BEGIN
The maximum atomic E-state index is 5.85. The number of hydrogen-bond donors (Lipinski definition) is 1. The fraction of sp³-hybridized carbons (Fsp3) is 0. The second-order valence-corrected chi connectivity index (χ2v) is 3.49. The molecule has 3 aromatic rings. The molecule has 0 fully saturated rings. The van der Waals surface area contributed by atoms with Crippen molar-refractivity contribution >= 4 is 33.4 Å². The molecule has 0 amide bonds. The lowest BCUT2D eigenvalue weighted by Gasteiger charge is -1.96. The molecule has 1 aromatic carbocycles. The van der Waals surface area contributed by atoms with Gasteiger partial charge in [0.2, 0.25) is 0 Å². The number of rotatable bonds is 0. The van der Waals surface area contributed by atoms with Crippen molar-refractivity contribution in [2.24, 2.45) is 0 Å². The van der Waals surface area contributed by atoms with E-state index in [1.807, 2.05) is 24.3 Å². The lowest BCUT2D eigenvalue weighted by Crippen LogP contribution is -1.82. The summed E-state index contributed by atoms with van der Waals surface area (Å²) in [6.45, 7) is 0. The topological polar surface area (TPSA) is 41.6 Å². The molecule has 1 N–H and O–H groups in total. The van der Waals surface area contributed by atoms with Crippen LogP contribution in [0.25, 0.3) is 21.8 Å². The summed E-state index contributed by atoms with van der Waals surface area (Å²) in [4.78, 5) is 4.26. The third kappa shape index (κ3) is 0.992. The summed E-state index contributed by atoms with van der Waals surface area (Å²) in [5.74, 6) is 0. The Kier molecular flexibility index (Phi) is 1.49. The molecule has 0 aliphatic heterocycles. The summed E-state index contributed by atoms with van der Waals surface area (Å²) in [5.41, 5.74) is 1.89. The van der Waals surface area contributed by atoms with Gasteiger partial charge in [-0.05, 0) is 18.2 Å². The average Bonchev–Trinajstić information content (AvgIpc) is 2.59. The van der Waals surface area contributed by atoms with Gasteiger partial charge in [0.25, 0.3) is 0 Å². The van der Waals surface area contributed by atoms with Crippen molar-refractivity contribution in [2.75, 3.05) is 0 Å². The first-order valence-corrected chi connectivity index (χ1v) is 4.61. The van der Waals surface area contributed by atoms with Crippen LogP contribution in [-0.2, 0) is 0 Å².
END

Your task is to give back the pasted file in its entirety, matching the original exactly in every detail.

The maximum atomic E-state index is 5.85. The number of hydrogen-bond donors (Lipinski definition) is 1. The fraction of sp³-hybridized carbons (Fsp3) is 0. The second-order valence-corrected chi connectivity index (χ2v) is 3.49. The molecule has 3 aromatic rings. The molecule has 0 fully saturated rings. The van der Waals surface area contributed by atoms with Crippen molar-refractivity contribution >= 4 is 33.4 Å². The molecule has 0 amide bonds. The lowest BCUT2D eigenvalue weighted by Gasteiger charge is -1.96. The molecule has 1 aromatic carbocycles. The van der Waals surface area contributed by atoms with Gasteiger partial charge in [0.2, 0.25) is 0 Å². The number of rotatable bonds is 0. The van der Waals surface area contributed by atoms with Crippen molar-refractivity contribution in [2.24, 2.45) is 0 Å². The van der Waals surface area contributed by atoms with E-state index in [1.807, 2.05) is 24.3 Å². The lowest BCUT2D eigenvalue weighted by Crippen LogP contribution is -1.82. The summed E-state index contributed by atoms with van der Waals surface area (Å²) in [6.45, 7) is 0. The topological polar surface area (TPSA) is 41.6 Å². The molecule has 1 N–H and O–H groups in total. The van der Waals surface area contributed by atoms with Crippen LogP contribution in [0.25, 0.3) is 21.8 Å². The summed E-state index contributed by atoms with van der Waals surface area (Å²) in [4.78, 5) is 4.26. The third kappa shape index (κ3) is 0.992. The summed E-state index contributed by atoms with van der Waals surface area (Å²) in [5.74, 6) is 0. The Kier molecular flexibility index (Phi) is 1.49. The molecule has 0 aliphatic heterocycles. The summed E-state index contributed by atoms with van der Waals surface area (Å²) in [5.41, 5.74) is 1.89. The van der Waals surface area contributed by atoms with Gasteiger partial charge in [-0.05, 0) is 18.2 Å². The average Bonchev–Trinajstić information content (AvgIpc) is 2.59. The van der Waals surface area contributed by atoms with Gasteiger partial charge in [0.25, 0.3) is 0 Å². The van der Waals surface area contributed by atoms with Crippen molar-refractivity contribution in [2.75, 3.05) is 0 Å². The first-order valence-corrected chi connectivity index (χ1v) is 4.61. The van der Waals surface area contributed by atoms with Crippen LogP contribution in [-0.2, 0) is 0 Å².